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Autocrine TNF-α production supports CML stem and progenitor cell survival and enhances their proliferation

Paolo Gallipoli, Francesca Pellicano, Heather Morrison, Kamilla Laidlaw, Elaine K. Allan, Ravi Bhatia, Mhairi Copland, Heather G. Jørgensen and Tessa L. Holyoake

Key Points

  • Autocrine TNF-α production by CML stem/progenitor cells is not BCR-ABL kinase-dependent and provides survival signals.

  • Targeting TNF-α production by stem/progenitor cells might be exploited therapeutically, especially in combination with tyrosine kinase inhibitors.

Abstract

Chronic myeloid leukemia (CML) stem cells are not dependent on BCR-ABL kinase for their survival, suggesting that kinase-independent mechanisms must contribute to their persistence. We observed that CML stem/progenitor cells (SPCs) produce tumor necrosis factor-α (TNF-α) in a kinase-independent fashion and at higher levels relative to their normal counterparts. We therefore investigated the role of TNF-α and found that it supports survival of CML SPCs by promoting nuclear factor κB/p65 pathway activity and expression of the interleukin 3 and granulocyte/macrophage-colony stimulating factor common β-chain receptor. Furthermore, we demonstrate that in CML SPCs, inhibition of autocrine TNF-α signaling via a small-molecule TNF-α inhibitor induces apoptosis. Moreover TNF-α inhibition combined with nilotinib induces significantly more apoptosis relative to either treatment alone and a reduction in the absolute number of primitive quiescent CML stem cells. These results highlight a novel survival mechanism of CML SPCs and suggest a new putative therapeutic target for their eradication.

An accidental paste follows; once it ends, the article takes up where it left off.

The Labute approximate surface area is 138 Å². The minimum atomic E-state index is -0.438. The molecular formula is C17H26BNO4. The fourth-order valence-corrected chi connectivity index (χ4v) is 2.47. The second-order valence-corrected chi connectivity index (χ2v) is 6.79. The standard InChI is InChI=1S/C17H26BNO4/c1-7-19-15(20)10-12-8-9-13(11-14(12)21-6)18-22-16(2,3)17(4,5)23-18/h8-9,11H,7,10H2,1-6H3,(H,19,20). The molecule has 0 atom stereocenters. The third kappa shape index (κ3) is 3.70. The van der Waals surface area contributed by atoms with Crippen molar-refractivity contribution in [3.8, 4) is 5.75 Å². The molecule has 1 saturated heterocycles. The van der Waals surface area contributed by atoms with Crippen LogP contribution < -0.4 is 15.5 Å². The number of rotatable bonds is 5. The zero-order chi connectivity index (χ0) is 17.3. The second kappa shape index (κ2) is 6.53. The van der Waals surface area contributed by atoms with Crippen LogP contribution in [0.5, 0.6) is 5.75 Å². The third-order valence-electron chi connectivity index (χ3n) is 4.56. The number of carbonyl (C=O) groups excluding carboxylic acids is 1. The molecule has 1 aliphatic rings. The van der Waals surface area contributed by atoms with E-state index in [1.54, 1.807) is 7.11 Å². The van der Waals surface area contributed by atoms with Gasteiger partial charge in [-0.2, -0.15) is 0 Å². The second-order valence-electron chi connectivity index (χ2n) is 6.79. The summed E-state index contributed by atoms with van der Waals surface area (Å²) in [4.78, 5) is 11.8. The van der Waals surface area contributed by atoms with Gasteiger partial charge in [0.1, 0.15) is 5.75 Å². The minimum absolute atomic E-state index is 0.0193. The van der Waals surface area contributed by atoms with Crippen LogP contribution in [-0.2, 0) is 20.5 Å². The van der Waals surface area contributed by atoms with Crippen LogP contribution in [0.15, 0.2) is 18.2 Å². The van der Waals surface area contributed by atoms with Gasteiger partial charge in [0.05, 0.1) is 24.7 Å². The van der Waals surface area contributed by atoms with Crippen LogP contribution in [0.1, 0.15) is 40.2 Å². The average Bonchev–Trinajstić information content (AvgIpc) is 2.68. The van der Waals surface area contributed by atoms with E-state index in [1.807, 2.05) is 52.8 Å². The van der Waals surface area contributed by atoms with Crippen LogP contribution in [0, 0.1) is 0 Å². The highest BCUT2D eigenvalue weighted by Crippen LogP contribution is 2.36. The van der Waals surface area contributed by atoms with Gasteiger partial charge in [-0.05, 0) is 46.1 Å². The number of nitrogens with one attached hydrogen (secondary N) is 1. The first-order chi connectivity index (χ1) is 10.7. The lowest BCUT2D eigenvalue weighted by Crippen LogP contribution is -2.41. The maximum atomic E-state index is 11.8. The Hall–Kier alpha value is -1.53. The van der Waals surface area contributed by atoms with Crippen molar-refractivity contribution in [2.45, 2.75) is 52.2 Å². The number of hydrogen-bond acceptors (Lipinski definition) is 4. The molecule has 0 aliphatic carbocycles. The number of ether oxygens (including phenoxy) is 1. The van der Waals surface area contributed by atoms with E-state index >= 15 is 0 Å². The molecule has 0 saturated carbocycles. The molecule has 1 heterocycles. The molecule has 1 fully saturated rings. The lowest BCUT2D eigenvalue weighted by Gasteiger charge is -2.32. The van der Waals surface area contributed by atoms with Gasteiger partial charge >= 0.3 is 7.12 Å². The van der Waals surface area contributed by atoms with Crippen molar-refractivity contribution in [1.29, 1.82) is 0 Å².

Introduction

Disease persistence in chronic phase (CP) chronic myeloid leukemia (CML) patients receiving tyrosine kinase inhibitor therapy is caused by a population of leukemic stem cells (LSCs)1,2 which are not BCR-ABL oncogene addicted,3,4 highlighting the need to identify novel therapeutic targets for their eradication. Autocrine production of interleukin 3 and granulocyte-colony stimulating factor by CML stem/progenitor cells (SPCs) resulting in STAT5 activation and growth factor (GF)-independent growth has been reported, suggesting that this mechanism is relevant to BCR-ABL-induced transformation.5 Tumor necrosis factor-α (TNF-α) is a pleiotropic GF whose role in hemopoiesis is highly dependent on cell context, its concentration, and the presence of other GFs, with both inhibitory and stimulatory effects reported.6-8 Although originally described as cytotoxic to cancer cells, given its ability to induce apoptosis,9 TNF-α is often produced by malignant and immune cells present in the inflammatory reaction surrounding tumors.10,11 Regardless of its source, TNF-α can contribute to tumorigenesis by creating a tumor-supportive inflammatory microenvironment and through direct effects on malignant cells.12 A role has already been reported for autocrine TNF-α produced by JAK2V617F+ cells in supporting the growth of myeloproliferative neoplasm patients’ CD34+ cells while inhibiting normal CD34+ cell growth.13 In CML, it has been shown that TNF-α concentration is higher in bone marrow (BM) supernatants derived from BCR-ABL+ transgenic mice compared with wild-type mice. Moreover, LSCs from BCR-ABL+ mice proliferate more compared with wild-type counterparts when cultured in the presence of TNF-α at the concentrations detected in the BM of leukemic mice.14 More recently, BCR-ABL-mediated upregulation of inflammatory pathway receptors (including TNF-α) has been shown to promote CML LSC self-renewal through upregulation of p150 isoform of the RNA editing enzyme ADAR1.15 Here we investigated TNF-α production and its putative role as a survival and proliferative signal in primary human CML SPCs.